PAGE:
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Palps
The palps of a spider are located in the front and are used for sensory purposes. In the male the palps are modified for putting sperm into the epigyne of the female, located on the underside of her abdomen.
 
Pathogen
Any organism that causes disease, generally applied to bacteria, viruses, and less correctly, fungi.
 
Peat
Partially decomposed mosses and sedges harvested from bogs and used as a component of soilless mixes.
 
Peat pots
Planting pots made from compressed peat. These are used for plants that resent disturbance, as at transplanting time the entire pot can be set out in the garden and the young plants roots will grow through the walls of the pot.
 
Pebble tray
Grouping potted plants within a shallow, pebble filled tray in order to maintain humidity in an environment with central heating. Water is poured into the pebbles and evaporates up and around the plants.
  
Pedipalps
Between the first pair of legs and the fangs of spiders is a pair of leg-like appendages known as pedipalps. In many arachnids, such as spiders, the pedipalps are enlarged in the male and used for copulation.
Peduncle
The stem of a flower.
 
Perennial
Any plant that lives more than three years.
 
Perlite
Small globules of heat expanded volcanic rock used to increase the porosity and drainage of potting mixes. Often used in the rooting of cuttings as it is both inert and sterile.
 
Petal
A specialized leaf that surrounds the reproductive parts of a flower. Often colored to attract pollinating insects.
 
pH
A symbol for the acid-alkaline balance of the soil. The balance is expressed as a number from 1 to 14, with 7 considered neutral. Thus a pH of 6 is acidic while a pH of 8 is alkaline. Higher numbers are more alkaline, lower numbers more acidic.
 
Phosphorus
Major plant nutrient especially important for plants where flowering is the main interest.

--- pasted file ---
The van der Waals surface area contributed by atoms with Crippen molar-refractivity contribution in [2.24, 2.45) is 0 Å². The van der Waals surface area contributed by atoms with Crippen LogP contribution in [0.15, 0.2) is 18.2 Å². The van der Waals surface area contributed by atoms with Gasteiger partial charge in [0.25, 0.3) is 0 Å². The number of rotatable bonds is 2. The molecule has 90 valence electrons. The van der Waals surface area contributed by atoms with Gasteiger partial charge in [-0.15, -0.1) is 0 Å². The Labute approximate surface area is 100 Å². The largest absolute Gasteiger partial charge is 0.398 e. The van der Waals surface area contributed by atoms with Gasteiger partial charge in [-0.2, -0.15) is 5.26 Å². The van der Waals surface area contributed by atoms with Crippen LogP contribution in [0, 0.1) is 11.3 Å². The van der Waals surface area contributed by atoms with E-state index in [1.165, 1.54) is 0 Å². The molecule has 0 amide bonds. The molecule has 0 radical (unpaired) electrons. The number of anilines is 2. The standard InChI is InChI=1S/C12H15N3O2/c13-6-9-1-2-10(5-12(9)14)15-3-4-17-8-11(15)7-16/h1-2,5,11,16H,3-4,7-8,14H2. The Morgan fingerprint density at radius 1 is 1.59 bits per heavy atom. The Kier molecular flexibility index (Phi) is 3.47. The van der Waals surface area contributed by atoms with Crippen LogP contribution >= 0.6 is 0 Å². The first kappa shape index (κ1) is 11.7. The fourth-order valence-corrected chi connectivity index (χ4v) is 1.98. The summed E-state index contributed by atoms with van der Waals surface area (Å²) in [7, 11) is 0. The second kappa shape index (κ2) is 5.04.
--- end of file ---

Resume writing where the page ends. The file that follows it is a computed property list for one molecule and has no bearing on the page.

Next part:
Photosynthesis
The process by which the chloroplasts in plant cells use sunlight to convert carbon dioxide from the air with water vapor to form carbohydrates that are used as the basic food stuff for the growth of the plant.
 
Pinching
The removal of a growing tip from a stem, thus causing any axillary shoots or buds of the stem to develop.
 
Plug
A type of seedling tray in which each seedling grows in an individual, tapered cell, thus reducing root competition with adjacent seedlings and minimizing transplant shock.
 
Pollination
The transfer of pollen to the stigma of a receptive flower.
 
Potassium
Major plant nutrient especially important to the strength of roots and stems.
 
Pot bound
A plant growing in a pot which is too small to allow proper leaf and stem growth.
 
Potting back
The trimming back of a plant's roots and top to allow it to be re-potted in a pot smaller than the one it was originally growing in.
 
Potting on
Transplanting a plant to a pot that is one size larger than the one it was growing in.
 
Propagation
In gardening usage, this refers to the many different ways of starting new plants.
 
Prostrate
Lying on the ground; creeping.
 
Pruning
The removal of plant parts to improve the health, appearance, or productivity of the plant.
 
 

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Date last revised: 01/05/2010